A big worry for people already getting their pensions has been the issue of uprating – the annual increase in line with inflation, average earnings or 2.5 percent, whichever is highest. In a no-deal scenario the government has said it will continue to uprate only until December 31st 2020, after that it will be a case of striking reciprocal agreements with all 27 EU countries.
For people who have not yet started to claim pensions there are also complications. At the moment if you have worked in more than one EU country you simply claim in the country where you live when you retire, and your total contributions in all EU countries are added together and put into your pension pot. This arrangement would continue under the Withdrawal Agreement but not if the UK exits without a deal.
In a no-deal Brexit this would again mean the UK negotiating reciprocal arrangements with all 27 EU countries.
What about people who don't live or work permanently in France?
For people who are not resident in France but do enjoy spending time here (usually second home owners) there will be restrictions of the amount of time they can be here after Brexit.
This is another thing that we still don't know, and unfortunately in the chaos that is widely expected to follow a no-deal Brexit, it is unlikely to be at the top of anyone's to-do list. However it seems likely that France will follow the 90-day rule that is currently in place for the majority of other third country nationals.
Anyone wishing to stay for longer than 90 days out of every 180 would then need to apply for a visa. As much information as we currently have can be found here.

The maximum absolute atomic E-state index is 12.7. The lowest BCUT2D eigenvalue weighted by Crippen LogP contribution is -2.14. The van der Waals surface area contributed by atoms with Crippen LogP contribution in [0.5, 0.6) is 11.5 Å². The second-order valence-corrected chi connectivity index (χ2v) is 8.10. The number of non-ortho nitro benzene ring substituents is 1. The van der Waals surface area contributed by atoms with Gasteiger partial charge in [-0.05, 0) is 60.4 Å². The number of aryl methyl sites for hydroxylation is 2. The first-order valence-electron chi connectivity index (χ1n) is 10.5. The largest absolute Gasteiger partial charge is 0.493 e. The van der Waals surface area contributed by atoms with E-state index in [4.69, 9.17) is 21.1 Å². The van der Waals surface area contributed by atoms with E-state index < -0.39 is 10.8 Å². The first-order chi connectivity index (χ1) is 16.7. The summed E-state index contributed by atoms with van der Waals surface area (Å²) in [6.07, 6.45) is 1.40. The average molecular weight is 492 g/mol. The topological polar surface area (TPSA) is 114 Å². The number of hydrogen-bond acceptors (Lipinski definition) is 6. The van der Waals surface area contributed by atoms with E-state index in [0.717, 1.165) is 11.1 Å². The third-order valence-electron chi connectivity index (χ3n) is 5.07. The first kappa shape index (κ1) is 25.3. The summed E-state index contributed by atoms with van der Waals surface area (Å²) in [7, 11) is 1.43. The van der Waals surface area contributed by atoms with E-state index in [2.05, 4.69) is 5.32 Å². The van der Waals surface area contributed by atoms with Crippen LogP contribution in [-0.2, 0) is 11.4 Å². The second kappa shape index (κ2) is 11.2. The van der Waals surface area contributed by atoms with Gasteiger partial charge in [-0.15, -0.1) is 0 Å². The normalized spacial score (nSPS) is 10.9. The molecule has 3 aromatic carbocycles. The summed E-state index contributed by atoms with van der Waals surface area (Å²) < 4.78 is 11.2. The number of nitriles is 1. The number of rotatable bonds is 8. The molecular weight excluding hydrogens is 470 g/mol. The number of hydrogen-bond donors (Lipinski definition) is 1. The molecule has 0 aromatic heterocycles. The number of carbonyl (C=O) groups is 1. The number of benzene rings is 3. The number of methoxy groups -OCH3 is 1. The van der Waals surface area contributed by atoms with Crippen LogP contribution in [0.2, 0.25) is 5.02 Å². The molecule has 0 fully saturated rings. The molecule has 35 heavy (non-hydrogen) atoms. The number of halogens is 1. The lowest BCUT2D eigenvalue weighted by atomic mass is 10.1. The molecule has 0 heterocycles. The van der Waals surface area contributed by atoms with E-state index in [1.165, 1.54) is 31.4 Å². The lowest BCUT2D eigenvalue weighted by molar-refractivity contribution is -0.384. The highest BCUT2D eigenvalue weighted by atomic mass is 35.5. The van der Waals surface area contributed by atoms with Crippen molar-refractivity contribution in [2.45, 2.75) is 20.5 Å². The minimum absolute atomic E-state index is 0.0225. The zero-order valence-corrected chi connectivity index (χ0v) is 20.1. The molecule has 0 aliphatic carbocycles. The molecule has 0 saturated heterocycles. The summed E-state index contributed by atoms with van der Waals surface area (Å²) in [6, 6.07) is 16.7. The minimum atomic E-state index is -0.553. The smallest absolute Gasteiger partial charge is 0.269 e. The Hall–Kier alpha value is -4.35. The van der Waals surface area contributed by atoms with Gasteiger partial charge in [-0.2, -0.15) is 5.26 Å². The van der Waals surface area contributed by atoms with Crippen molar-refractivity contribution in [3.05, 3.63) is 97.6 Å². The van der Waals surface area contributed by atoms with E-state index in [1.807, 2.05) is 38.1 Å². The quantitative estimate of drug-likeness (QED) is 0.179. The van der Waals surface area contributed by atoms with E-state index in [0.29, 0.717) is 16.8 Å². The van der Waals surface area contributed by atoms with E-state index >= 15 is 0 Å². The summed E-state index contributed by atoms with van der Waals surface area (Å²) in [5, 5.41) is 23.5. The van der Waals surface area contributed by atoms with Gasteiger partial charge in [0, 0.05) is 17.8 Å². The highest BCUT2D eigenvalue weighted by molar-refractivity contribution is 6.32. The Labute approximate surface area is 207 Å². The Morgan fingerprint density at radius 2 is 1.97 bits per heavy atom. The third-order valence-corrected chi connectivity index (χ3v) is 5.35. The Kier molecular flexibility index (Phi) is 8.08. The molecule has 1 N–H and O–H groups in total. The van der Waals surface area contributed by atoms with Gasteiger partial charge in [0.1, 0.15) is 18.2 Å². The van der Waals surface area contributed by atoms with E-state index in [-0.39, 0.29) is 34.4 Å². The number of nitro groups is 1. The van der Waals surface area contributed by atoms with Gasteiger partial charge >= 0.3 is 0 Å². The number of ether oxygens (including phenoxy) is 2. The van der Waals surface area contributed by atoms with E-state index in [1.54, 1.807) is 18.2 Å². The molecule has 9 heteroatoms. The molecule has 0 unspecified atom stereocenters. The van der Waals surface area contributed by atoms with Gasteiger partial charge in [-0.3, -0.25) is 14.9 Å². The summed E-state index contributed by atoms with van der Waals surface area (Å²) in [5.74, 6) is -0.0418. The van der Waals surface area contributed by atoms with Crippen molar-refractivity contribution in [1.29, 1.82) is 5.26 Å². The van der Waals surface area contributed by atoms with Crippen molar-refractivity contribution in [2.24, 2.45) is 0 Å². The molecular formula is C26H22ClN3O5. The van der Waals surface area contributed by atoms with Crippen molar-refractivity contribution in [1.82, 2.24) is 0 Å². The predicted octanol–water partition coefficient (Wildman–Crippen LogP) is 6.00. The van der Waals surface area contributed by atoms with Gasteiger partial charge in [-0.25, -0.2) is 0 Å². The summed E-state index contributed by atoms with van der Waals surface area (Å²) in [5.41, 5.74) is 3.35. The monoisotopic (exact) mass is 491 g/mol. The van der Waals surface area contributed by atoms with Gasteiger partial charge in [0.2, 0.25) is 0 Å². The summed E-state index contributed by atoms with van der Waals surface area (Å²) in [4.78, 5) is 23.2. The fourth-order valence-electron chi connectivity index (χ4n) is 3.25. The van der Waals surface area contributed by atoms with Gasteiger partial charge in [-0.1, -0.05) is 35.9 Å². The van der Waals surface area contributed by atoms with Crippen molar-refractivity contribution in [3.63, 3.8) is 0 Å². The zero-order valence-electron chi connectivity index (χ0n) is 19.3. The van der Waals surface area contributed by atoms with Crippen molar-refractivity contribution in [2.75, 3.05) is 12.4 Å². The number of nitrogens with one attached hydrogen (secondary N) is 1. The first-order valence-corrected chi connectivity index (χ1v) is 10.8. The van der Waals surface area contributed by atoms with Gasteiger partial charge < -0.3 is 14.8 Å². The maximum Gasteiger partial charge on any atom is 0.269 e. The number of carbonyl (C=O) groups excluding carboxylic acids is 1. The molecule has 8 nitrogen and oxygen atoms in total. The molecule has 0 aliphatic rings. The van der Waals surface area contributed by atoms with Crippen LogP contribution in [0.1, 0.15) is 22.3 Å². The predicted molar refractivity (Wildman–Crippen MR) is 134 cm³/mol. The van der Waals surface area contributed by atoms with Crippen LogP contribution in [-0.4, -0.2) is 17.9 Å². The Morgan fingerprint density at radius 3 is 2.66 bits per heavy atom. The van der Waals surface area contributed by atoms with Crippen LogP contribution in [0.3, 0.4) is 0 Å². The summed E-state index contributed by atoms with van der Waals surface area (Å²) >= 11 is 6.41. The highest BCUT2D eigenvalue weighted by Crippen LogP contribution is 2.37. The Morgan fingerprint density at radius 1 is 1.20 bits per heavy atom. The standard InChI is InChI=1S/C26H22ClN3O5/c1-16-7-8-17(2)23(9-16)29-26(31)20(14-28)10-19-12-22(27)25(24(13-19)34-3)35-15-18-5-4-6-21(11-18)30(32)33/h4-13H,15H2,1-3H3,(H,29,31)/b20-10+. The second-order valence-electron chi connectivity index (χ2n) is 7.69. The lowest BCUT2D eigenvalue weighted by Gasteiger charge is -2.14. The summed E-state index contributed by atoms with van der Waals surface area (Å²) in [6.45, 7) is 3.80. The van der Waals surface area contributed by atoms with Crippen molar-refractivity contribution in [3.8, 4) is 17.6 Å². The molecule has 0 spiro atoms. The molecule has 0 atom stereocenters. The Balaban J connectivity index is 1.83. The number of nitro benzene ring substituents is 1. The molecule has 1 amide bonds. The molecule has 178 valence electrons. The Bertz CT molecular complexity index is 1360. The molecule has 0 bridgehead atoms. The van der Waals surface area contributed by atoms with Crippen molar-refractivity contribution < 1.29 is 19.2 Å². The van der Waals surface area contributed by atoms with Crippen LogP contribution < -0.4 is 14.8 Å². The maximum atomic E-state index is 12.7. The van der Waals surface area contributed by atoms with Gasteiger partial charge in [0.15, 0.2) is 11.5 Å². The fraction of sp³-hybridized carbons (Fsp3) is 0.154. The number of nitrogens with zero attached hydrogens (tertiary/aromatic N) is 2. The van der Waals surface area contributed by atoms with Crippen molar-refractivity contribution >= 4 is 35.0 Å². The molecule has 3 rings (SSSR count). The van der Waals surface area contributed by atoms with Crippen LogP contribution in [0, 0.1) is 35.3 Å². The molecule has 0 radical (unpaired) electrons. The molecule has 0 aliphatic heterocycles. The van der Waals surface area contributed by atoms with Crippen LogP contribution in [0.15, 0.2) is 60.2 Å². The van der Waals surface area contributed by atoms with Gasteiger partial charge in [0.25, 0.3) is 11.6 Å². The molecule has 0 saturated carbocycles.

Some other questions included the rules on driving licences. Here there is some good news, as the French government, after being deluged with applications, announced in April that the majority of people will be able to keep driving in France on their UK licence.
Pet passports – of course passport controls do not only apply to humans and the current Pet Passport scheme that most people use is an EU one, meaning it will not be valid after Brexit. If the UK leaves without a deal it will become an 'unlisted' country as far as pet travel is concerned, at least initially.
This means that while it is still possible to take animals between the EU and the UK, it's going to get a lot more complicated. The list of steps you will need to take is on the UK government website here, but in short you will need to make sure your pet is microchipped and vaccinated against rabies before it can travel.
Animals will also need an animal health certificate which needs to be issued by a vet no more than 10 days before the date of travel, so people making the journey regularly will need a new certificate every time.
The first time you make the arrangements the process will take four months, so anyone planning a trip for Christmas, for example, needs to start now.
And speaking of passports, British humans will need to have at least six months left on their passport for travel to and from the EU, so if your passport is nearing its expiry date you will need to renew it immediately.
And of course after Brexit you will have to join the 'Non EU' passport queue.